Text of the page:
Baltimore, Md., Nov 10, 2014 / 14:10 pm
In responding to crises faced by modern families, the Church must work to restore hope and confidence that the call of the Gospel can be lived out, the head of the U.S. bishops' conference said.
"We can't deny the social and economic challenges families face today; they are deep-seated and powerful," Archbishop Joseph E. Kurtz of Louisville acknowledged. "Yet we know that hope in marriage is well-founded, a hope written on the hearts of men and women, a hope received in Christ, a hope that does not disappoint."
The archbishop delivered remarks Nov. 10 at the beginning of the U.S. bishops' fall general assembly. He said that when he met recently with Pope Francis, the pontiff had voiced gratitude to the U.S. bishops for their service, faithful witness and prayers.
Archbishop Kurtz encouraged the bishops to accompany those who struggle, seeking to affirm Church teaching and help people live it out when it is difficult.
"As part of a family, we're called to walk with our brothers and sisters, helping them to grow closer to Jesus through his mercy," he said. "We're also called to give families hope in the abundant life promised by Jesus, inspiring their confidence in the truths of our faith by which we come to encounter Him."
The archbishop emphasized the need to "witness to the truths of our faith" as members of individual families and faith communities, in order to show, as Pope Francis has said, that the Church is "a place of mercy freely given, where everyone can feel welcomed, loved, forgiven, and encouraged to live the good life of the Gospel."
Noting that he had recently returned from the Extraordinary Synod on the Family in Rome, he said that his goals for the gathering had been "that we would witness to the beauty of Church teachings on marriage; that we would deepen the way we accompany those struggling with the many challenges families face today; and that we would encourage – even inspire – married couples to have confidence in their ability to faithfully live the Gospel of the Family."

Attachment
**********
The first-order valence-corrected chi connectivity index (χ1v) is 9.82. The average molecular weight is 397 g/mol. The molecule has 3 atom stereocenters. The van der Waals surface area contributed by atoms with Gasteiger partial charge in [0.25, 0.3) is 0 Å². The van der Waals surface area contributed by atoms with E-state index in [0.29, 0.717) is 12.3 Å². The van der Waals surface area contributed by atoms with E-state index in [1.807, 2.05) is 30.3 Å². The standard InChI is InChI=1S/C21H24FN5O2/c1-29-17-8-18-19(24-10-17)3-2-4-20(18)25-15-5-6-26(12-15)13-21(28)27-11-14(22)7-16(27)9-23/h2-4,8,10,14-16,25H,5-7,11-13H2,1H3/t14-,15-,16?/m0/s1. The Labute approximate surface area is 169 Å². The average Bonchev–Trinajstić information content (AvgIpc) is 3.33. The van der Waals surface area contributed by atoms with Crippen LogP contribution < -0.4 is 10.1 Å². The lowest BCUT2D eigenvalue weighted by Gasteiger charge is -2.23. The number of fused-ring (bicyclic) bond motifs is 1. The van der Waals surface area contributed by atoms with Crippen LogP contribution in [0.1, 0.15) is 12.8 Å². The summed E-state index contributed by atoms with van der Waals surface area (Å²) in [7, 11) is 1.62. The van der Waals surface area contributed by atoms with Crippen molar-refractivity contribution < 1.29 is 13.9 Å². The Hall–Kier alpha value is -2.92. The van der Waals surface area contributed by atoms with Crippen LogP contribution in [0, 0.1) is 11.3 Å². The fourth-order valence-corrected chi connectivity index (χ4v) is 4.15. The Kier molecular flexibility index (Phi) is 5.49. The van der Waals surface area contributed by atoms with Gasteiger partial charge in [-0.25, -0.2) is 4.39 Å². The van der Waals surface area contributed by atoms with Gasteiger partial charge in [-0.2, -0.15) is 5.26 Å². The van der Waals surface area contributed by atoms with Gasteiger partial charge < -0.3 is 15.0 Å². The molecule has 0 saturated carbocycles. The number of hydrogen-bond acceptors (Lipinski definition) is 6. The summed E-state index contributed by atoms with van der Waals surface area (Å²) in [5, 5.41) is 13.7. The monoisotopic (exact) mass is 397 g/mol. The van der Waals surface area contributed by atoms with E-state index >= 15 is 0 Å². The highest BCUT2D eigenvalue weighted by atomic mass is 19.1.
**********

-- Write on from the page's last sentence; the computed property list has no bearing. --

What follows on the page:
Some positive steps were taken to advance these efforts, the archbishop said, particularly in the small group sessions at the synod, which he characterized as being "marked by fruitful discussion and unity of purpose."
Now, he noted, the final document from this gathering will serve as a starting point for the next synod in October 2015.
"Looking ahead, we'll benefit by approaching these issues through the lens of Scripture and sacred tradition, informed by the experiences of those we serve as pastors."
Archbishop Kurtz voiced hope that these efforts to build witness, accompaniment and confidence will "help restore hope in the vocation of married couples and families."
"We also know that children are gifts. We know that lifelong, faithful, fruitful marriages are well within reach and lead to an abundant life; we see it every day among the families we serve," he remarked, adding that the witness of these families is key in evangelizing.
Pointing to the importance of "practical, on-the-ground support" and the proclamation of St. John Paul II's vision of Theology of the Body, he stressed the need to seek out those who suffer in order to strengthen and accompany them.
Evangelization must begin by encountering a person, spending time with them and seeing the good in their hearts, Archbishop Kurtz said. After that, the invitation to follow Christ and turn away from sin can be extended, along with an offer to accompany them along the way.
"Such an approach isn't in opposition to Church teachings; it's an affirmation of them," the archbishop stressed. "Our call as bishops is to bring the Good News to others as true missionary disciples, inspiring them to go forth and do the same."
The call to evangelize must lead us to go out and serve the "voiceless and vulnerable," upholding their human dignity, the archbishop said. He pointed to the work of Church ministries including pregnancy resource centers, Catholic Charities, Catholic Relief Services, and the recent Respect Life Month that focused on the theme that "each person is a masterpiece of God's creation."
The archbishop also commented on the importance of religious freedom in allowing the Church to serve others and witness to the faith.
"Because of this, we'll continue to stand united in our commitment to religious liberty. We stand with the Little Sisters of the Poor, who simply want to serve others with integrity of faith," he said. "We'll continue to uphold religious liberty against government actions like the HHS mandate in order to protect our ability to fully witness to the Gospel."
He called for prayer, solidarity and concrete action to defend those suffering for their faith in other countries.
Looking ahead, Archbishop Kurtz said that he is anticipating the World Meeting of Families in Philadelphia next year, which the Holy Father is expected to attend.
In the months leading up to this event, the archbishop pointed to the words of Pope Francis, encouraging his brother bishops to be "joyful messengers of challenging proposals, guardians of the goodness and beauty which shine forth in a life of fidelity to the Gospel."